Welcome to the Gallery

Imagine is set in the Suffolk village of Long Melford.
This is an attempt to record the daily trials, tribulation and pleasure of running an art gallery.

Monday, 10 October 2011

Although I intend to I never get to write anything before an exhibition as it seems
that the last weeks and days disappear in a blur.
A blur of travel and worry.
Travel, because some of the promised work still isn't finished and it means that it wouldn't be
here for the opening unless collected at the last minute.
Worry, because I am never sure if everything will be here and also because you never know
how the opening will go, and the most important priority is that I don't want
to let the artist or artists down.

So as usual thirty minutes before the door was opened I was cleaning, arranging, printing prices, panicking and getting in a sweat.
It's the same every time and I suppose it always will be, as I think that even with another day or even a week I would still find more to do and even more to worry about.
But at last the door was opened to waiting people and the exhibition was underway.

People were viewing, Jackie Morris the illustrator was signing her new book
and I was enjoying a glass of wine.
Well, to tell the truth I wasn't enjoying it I was just drinking it because there was the rest of the day to get through and still much to worry about.
There wasn't really, but I think I just enjoy worrying.

I had been looking forward to the arrival of many of the pieces of art that were being shown
and it was a real pleasure to see everything set out and to be able to enjoy the things that I
had only known from photographs.
It is strange that although I wish for everything to sell at an exhibition a part of me wants nothing to go, so that I can have the continued pleasure of looking at things. In theory I should have that pleasure for at least a couple of weeks but we have always had a policy that if people have made long journeys to come here then we would allow them to take their purchase with them.
Fortunately many people are from a thirty mile radius but many do undertake journey's of
many hours to be arrive here.
The result of this is that some of the exhibits that I would like myself and others to enjoy vanish sooner rather than later.
So it is some of the "disappeared" that I will show first.

The very first sale [apart from many of Jackie's books] was for a most unusual sculpture,
made by a very unusual person.
The artist is a lovely lady named Lorell Lehman, who unfortunately for me lives in Australia.
Unfortunately, because I would love to show much more of her work,
but I think that the distance will make it too hard.
Everything she makes is innocent and beautiful, a little like the creator.
Although, perhaps her Goblins and other such creatures aren't so innocent.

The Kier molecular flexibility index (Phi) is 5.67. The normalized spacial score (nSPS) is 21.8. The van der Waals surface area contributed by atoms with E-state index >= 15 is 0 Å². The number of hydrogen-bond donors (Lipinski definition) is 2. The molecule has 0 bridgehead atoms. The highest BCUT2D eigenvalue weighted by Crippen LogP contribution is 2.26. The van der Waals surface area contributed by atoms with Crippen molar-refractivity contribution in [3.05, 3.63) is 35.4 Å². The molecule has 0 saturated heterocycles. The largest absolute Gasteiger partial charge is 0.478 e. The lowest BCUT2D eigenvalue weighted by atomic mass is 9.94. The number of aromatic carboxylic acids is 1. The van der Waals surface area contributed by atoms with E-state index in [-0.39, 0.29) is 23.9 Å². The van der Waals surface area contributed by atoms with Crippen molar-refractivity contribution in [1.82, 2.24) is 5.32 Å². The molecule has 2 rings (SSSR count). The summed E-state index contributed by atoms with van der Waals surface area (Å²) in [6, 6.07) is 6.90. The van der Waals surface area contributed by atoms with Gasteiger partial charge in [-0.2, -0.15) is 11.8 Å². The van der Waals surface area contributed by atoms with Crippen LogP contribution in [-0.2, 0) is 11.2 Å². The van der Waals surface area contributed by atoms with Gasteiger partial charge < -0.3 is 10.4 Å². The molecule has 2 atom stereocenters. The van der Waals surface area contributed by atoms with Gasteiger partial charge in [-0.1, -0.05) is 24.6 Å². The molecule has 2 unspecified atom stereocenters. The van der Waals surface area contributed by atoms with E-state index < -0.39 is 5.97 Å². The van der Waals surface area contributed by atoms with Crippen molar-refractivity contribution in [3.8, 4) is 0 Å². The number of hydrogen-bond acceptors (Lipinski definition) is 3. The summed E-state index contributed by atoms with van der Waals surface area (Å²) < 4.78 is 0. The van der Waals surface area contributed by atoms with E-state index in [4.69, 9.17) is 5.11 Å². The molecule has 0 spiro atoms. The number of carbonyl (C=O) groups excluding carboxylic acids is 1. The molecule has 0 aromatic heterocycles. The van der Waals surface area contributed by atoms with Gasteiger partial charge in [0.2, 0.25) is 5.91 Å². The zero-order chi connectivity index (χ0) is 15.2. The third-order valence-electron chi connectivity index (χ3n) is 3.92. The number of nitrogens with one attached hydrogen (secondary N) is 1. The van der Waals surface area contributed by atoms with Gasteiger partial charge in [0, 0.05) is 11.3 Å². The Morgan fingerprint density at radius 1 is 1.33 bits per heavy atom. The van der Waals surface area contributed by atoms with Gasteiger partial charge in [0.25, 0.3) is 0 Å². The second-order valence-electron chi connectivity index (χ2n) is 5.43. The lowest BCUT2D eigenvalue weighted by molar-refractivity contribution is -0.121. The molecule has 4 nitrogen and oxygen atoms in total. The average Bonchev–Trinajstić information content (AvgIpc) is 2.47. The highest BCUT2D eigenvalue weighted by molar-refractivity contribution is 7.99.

Whatever, Lorell's contribution to the exhibition was a inspired by her
favourite childhood nursery rhyme.
"A Pobble".
In fact "the" Pobble.
'The Pobble Who Has No Toes', written by Edward Lear.

I confess I had never heard of this, and when receiving photographs prior to the arrival I wasn't sure what to think.
Then I read the Rhyme/Poem, and instantly I fell in love with him.
The story is so silly, old fashioned, innocent and full of nonsense, it is impossible not to love it,
or the sculpture that it inspired.
In fact this sculpture shows Pobble before he lost his toes, but! Protecting his nose, because.

"it's perfectly known that a Pobble's toes
Are safe,-----provided he minds his nose."

It was a piece of sculpture that only comes along "once in a long while".
I was sorry to see him go, but happy to know that he is now living with two of the nicest
customers we have known. So I think he will be happy and cared for.
The pictures above show him about to embark on his swim across the Bristol Channel.
His bell is of course to warn ships away, but I'm sure you realised that anyway.

The other picture shows a totally different sort of work.
It was made by my best friend Karen, and again it is total nonsense but in an instant tells
what the exhibition was all about.
"Four & Twenty Blackbirds", who wouldn't recognise that?
Although I did hear someone looking through the window the evening before the opening
telling people that there were only 21 Blackbirds.
Maybe he was the village idiot [like every village/town we do have one or maybe two].

I am so pleased that Karen created this piece for us as I know that she is under a lot of pressure
and has a baby due soon, so she didn't need me calling saying
"our exhibition is nearly on us".
But typically she managed to make us some special pieces just in time.
She told me that it had been on her mind that "I can't let John down", and I was very moved
by this statement from someone who certainly doesn't need extra pressure at this time.

She also created a VERY unusual clock.
"Hickory, Dickory, Dock...................."
That I didn't have a chance to photograph and never will, as it left with Jackie Morris
who had been undecided about different treasures but eventually left with this unique object,
complete with Mice running up and down and with an Owl perched waiting to catch them.

It is these sort of innocent pieces that made the whole exhibition fun, along with the presence
of the incredible Jackie Morris, who without any complaint talked and signed for hours on end.
She was so nice she didn't even complain about my grumpy nature.
Stress doesn't tend to bring out the best in me.

Thank you to everyone, it was a very enjoyable and light hearted start to an exhibition.

1 comment:

  1. those blackbirds by Karen are fabulous & you have introduced me to the fantastic work of Lorrell, she's almost local (only 1000 kilometres away) & has a blog so I will get to see her work in real life here in the Land of Oz. Please post more photos of this show, I want to see everything!